Despite the good vibes at Redskins Park after the surprising Week 15 road victory over the New York Giants, the Redskins are 5-10 with one game remaining. Washington is ensured of finishing last or tied for last for the fifth time in the past six seasons, under three head coaches.
Those are just facts. And they’re difficult to accept for players eager to believe the Redskins are finally sprinting, not crawling, toward a revival.
“We definitely took a step back,” inside linebacker and team leader London Fletcher said. “Just very disappointing to come out and play like we played in our final game in front of our home crowd.
“Just extremely disappointed in our defense and extremely disappointed in our team. With everything that happened and what we were trying to do . . . that’s just the way it is. You have to look at it honestly.”
The defense, by far the strength of the team, gave up 241 yards rushing. The Vikings averaged an eye-opening 6.3 yards per attempt. They amassed most of their total after star running back Adrian Peterson was knocked out of the game by a knee injury on the first possession of the third quarter.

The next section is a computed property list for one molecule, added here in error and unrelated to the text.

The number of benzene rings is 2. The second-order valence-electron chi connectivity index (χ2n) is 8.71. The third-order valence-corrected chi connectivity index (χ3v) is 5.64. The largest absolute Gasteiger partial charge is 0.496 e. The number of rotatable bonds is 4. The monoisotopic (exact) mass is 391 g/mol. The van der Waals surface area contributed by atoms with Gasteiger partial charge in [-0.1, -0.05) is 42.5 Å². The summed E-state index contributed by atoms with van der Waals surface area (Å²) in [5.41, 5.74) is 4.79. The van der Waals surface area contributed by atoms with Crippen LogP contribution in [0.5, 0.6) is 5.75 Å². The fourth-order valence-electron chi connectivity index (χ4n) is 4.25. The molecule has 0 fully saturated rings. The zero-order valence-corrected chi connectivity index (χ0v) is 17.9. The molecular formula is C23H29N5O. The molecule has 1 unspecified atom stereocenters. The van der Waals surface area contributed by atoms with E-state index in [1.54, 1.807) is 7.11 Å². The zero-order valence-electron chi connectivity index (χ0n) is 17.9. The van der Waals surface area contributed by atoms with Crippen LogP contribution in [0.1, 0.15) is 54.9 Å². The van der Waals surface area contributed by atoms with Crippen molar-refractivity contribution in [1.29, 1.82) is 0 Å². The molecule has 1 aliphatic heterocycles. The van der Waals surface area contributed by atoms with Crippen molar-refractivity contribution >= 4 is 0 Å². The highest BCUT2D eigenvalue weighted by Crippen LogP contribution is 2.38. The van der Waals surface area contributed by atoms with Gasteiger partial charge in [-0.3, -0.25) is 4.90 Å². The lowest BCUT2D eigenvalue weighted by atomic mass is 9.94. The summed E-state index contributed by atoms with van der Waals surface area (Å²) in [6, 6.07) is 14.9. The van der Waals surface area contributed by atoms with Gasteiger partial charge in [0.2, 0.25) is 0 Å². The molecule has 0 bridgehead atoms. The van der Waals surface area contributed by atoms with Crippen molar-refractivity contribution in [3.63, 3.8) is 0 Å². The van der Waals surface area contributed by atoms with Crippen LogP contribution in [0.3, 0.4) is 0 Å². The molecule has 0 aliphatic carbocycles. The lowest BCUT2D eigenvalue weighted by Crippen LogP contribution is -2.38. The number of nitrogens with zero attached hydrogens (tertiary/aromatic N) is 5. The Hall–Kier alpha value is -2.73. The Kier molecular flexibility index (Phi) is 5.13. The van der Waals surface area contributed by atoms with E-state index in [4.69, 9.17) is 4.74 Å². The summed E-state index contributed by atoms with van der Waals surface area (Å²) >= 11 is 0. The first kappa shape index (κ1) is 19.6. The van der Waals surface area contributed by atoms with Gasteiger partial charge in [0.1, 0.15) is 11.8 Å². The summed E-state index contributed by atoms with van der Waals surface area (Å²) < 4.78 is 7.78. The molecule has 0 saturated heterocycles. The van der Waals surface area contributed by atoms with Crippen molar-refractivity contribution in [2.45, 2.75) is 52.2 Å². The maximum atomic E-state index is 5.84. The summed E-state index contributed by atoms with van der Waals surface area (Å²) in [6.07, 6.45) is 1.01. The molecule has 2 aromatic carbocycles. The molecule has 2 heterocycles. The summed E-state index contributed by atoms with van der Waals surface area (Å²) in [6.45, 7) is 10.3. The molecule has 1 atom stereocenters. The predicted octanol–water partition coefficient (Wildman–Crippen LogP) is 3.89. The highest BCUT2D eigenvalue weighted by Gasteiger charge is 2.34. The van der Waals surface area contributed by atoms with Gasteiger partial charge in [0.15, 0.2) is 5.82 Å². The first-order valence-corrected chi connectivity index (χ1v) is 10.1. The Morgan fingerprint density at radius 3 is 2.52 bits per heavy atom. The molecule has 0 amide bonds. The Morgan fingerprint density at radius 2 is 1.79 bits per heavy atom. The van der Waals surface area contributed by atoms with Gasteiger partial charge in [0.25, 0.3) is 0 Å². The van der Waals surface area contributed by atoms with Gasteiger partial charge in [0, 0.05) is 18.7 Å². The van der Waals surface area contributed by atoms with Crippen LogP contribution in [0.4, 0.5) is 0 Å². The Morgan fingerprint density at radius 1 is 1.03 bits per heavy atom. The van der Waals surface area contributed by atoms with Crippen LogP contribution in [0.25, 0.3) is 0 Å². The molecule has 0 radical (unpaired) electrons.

Minnesota produced 23 points in the third and fourth quarters combined, after losing starting quarterback Christian Ponder, who departed two plays after Peterson because of a concussion suffered when he absorbed a jarring — but legal — hit from Fletcher.
The Redskins reverted to sloppiness, committing costly penalties that helped the Vikings on one of their touchdown drives and nullified a potential big Washington scoring play.
“I was disappointed we had as many penalties as we did,” Coach Mike Shanahan said, “in some crucial situations.”
And, as usual, with a Rex Grossman-led team, there were turnovers.
Of course, that much wasn’t a shock. I mean, committing turnovers and producing intermittent big plays is what Grossman does. It’s just how the lovable lug rolls. He gets out of bed in the morning with two turnovers.
In the Redskins’ previous game, though, Grossman’s turnovers didn’t derail the team. It went the other way against the Vikings.
The Vikings’ first points came on a field goal shortly after they recovered a Grossman fumble that came when he was stripped of the ball on a sack.
With Washington trailing by seven points midway through the fourth, a high pass by Grossman was intercepted — the Vikings’ first interception in 10 games — and Minnesota kicked a field goal.
You can set your watch to Grossman throwing interceptions, and he’s not a viable option at the game’s most important position, at least not for a team that aspires to win Super Bowls. The Redskins haven’t won one in a long, long time, but that’s what owner Daniel Snyder wants.